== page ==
A Healthy Response to Privilege is Gratitude, Not Guilt

It’s easy to feel guilty about having an advantage in life due to the accident of being born in a first-world country to a middle-class family. Being able to travel is considered an incredible luxury – more like a pipe dream, really – by nearly half of the world’s population, who live on less than $2.50 a day. Travelling is an experience that most people in the world will never have.

As a Westerner, if you travel to a developing country, you realise how privileged you actually are. Or, at least, that’s a crucial realisation to have (travel doesn’t automatically give you a balanced perspective of the world). And sometimes this realisation can conjure up feelings of guilt.

You may also feel guilty when you compare your life situation to your peers. The philosopher Alain de Botton argues in his book Status Anxiety that we feel more anxious about our status in relation to those with slightly higher levels of status than those with much higher levels. We feel more anxiety about an acquaintance being promoted and receiving a pay rise than we do about Bill Gates earning billions. ‘Keeping up with the Joneses’ is something we feel more strongly than thoughts about how we’re failing in comparison to the extremely wealthy.

Perhaps this principle also applies to privilege and guilt. We may feel more guilty about being born into a wealthier family than a friend than we do when we compare ourselves to distant strangers living in poverty.

In any case, we aren’t all born with equal opportunities. Some people take their privileges for granted. Others feel resentment and bitterness towards those who those who have been luckier in life. And others feel guilty about having it easier than their peers.

All three of these perspectives are misguided. Not even recognising that you are privileged in some way may prevent you from appreciating what you have. Feeling bitter about the lives of others isn’t going to change your or their situation; it’s only going to leave you feeling bitter, which is no fun. And all that feeling guilty does is bring you down – it makes you feel worse about yourself. Besides, you can’t repent for the ‘sin’ of being wealthier than someone else.

A healthy response to privilege – such as being able to enjoy an abundance of travel experiences – isn’t a guilt trip, but gratitude. It makes no sense to feel unwarranted guilt for being dealt a good hand in life. Whilst you can’t change the inherent unfairness of life, you can develop a thankful attitude for the experiences that are available to you. Moreover, fully appreciating what you have often reinforces the impulse to be kind and generous.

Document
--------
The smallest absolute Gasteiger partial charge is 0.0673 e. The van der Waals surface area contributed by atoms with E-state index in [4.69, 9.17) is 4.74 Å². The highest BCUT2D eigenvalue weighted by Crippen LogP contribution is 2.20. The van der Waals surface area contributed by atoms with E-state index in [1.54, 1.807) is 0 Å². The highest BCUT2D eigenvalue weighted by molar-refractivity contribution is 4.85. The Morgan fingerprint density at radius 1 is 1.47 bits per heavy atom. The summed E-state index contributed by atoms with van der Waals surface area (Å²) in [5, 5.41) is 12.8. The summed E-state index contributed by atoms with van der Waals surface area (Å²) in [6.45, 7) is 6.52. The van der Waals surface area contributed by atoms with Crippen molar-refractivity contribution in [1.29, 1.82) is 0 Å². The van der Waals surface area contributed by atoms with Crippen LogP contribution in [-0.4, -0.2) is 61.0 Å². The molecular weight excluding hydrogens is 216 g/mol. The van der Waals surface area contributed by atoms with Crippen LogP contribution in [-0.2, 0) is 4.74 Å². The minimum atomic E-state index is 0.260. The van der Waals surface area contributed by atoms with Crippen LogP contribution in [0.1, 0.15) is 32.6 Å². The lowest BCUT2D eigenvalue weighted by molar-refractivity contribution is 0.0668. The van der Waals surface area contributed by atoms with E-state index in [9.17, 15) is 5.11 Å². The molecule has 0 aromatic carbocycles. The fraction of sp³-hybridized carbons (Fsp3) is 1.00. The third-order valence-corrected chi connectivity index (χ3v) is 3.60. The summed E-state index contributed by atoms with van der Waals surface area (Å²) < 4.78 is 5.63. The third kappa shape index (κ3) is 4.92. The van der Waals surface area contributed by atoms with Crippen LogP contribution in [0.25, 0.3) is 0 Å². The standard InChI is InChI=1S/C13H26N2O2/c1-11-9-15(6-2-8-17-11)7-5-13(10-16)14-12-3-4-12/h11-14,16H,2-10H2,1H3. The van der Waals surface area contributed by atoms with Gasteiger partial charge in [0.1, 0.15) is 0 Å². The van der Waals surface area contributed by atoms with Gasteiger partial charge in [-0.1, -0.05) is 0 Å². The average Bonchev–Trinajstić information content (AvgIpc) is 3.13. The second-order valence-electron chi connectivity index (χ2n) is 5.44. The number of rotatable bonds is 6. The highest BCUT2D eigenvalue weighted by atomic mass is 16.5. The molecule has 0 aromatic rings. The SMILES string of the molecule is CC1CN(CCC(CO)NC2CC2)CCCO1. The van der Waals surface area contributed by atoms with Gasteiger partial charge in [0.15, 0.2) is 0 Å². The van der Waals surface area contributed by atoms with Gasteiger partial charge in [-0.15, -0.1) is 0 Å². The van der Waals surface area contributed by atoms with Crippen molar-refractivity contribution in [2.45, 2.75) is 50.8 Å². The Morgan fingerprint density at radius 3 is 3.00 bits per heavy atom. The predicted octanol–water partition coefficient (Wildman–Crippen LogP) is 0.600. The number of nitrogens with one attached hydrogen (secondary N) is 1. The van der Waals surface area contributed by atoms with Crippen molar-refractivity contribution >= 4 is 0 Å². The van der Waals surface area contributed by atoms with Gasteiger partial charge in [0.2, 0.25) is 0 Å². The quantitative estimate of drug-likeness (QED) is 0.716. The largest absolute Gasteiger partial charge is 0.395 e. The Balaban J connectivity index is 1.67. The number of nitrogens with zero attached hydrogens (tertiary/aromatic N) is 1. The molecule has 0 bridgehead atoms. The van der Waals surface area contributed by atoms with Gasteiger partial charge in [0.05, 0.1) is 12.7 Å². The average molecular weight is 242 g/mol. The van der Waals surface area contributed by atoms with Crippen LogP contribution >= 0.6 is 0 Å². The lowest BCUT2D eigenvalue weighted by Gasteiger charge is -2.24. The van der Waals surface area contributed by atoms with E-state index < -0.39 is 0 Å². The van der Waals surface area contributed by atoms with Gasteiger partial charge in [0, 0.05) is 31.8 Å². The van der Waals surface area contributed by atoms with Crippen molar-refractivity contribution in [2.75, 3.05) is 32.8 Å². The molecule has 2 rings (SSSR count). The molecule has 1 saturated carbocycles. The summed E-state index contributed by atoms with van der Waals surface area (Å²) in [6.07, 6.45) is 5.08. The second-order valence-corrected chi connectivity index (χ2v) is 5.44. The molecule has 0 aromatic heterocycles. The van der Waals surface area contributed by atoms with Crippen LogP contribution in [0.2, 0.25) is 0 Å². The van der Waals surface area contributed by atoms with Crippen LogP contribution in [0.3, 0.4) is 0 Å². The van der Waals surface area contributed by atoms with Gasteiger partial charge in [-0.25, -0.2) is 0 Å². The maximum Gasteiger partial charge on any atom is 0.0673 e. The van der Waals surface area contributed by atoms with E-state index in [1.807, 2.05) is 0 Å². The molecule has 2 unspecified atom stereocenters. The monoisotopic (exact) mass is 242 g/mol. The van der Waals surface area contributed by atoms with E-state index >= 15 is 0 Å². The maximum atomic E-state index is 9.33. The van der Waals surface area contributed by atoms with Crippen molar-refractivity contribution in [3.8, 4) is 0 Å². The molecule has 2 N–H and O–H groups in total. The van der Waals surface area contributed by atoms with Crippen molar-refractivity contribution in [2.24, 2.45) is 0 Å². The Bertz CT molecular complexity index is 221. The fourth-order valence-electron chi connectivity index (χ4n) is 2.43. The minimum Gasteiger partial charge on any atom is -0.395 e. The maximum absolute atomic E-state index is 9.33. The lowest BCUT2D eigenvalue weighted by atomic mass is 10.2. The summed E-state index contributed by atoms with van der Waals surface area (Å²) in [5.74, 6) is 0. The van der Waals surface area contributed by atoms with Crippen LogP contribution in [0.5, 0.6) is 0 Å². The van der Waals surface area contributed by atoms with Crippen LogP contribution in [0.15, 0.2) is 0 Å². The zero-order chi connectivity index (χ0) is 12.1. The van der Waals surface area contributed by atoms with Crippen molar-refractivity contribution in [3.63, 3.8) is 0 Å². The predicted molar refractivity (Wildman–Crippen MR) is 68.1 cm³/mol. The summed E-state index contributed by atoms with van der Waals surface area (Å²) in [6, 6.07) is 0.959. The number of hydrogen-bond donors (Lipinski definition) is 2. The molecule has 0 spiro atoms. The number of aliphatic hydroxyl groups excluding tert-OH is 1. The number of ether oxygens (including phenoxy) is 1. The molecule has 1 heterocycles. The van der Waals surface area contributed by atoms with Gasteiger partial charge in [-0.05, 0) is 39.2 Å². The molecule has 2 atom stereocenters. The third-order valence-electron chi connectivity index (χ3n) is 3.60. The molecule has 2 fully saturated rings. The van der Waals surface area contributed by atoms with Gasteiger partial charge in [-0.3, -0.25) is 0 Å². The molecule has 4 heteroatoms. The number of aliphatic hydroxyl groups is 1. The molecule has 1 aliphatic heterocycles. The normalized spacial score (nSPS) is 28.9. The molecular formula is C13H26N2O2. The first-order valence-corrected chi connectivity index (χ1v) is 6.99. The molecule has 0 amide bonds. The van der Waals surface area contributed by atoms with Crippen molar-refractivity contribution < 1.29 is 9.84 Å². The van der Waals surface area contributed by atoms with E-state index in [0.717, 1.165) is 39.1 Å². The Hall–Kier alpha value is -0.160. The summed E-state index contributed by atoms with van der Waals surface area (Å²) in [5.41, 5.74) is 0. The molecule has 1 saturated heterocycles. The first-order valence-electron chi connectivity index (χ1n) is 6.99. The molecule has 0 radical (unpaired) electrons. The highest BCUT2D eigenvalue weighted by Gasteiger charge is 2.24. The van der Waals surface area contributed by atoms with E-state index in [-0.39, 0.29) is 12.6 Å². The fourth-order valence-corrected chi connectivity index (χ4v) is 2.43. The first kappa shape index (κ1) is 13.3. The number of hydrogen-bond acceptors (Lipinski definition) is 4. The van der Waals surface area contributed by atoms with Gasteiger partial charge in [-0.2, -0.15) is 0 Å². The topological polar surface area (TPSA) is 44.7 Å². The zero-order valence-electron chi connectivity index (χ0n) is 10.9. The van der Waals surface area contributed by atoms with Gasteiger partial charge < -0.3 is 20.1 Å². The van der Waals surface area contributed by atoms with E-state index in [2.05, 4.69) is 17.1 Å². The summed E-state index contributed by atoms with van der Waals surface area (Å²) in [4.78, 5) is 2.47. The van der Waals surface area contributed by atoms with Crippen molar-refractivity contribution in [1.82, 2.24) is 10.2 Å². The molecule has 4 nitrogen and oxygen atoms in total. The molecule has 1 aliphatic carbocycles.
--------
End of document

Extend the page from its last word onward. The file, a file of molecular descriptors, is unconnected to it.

The important thing is to be respectful and positively impactful. The upside of the privilege of travel, for example, is that it improves not just your own life, but the lives of others as well. Tourism stimulates local economies and creates jobs that otherwise wouldn’t exist. Travel can, therefore, be an opportunity to spread the wealth. Travelling can also change your outlook, attitudes and behaviours; and allow you to develop yourself in a way that can benefit others – whether abroad or at home.

You don’t want to be embarrassed about taking advantage of opportunities for travel. At the same time, you don’t want to flaunt travel experiences in the way that the Rich Kids of Instagram flaunt their material wealth for admiration. In contrast, gratitude – the development of which does not always come easily or naturally, but which involves constant reminders to yourself about what you have – enriches life experiences, for both you and everyone else you meet along the way.

1 Comment

  1. Dinner With God
    November 6, 2019 / 11:47 am

    This is legit. I am privileged in many ways, in some ways, not so much. What I do know is that my great grandparents worked their asses off to give me and my parents a better life as immigrants in the US. For me to go around feeling guilty about that would be to spit in the face of said ancestors, who were survivors of genocide. They wanted our lives to be easier. This is one of the pitfalls of the privilege conversation. We’re not “lucky”…we’re recipients of our family’s hard work. I’m not saying we shouldn’t note our privilege and have gratitude, and certainly try to use our privilege to help underprivileged folks. But the conversation is too loud and too tired. Most people in developing countries I meet have to tell me to stop feeling guilty for having US buying power and two degrees. The leftist conversation has programmed many of us with nonstop guilt. It does no one any good.

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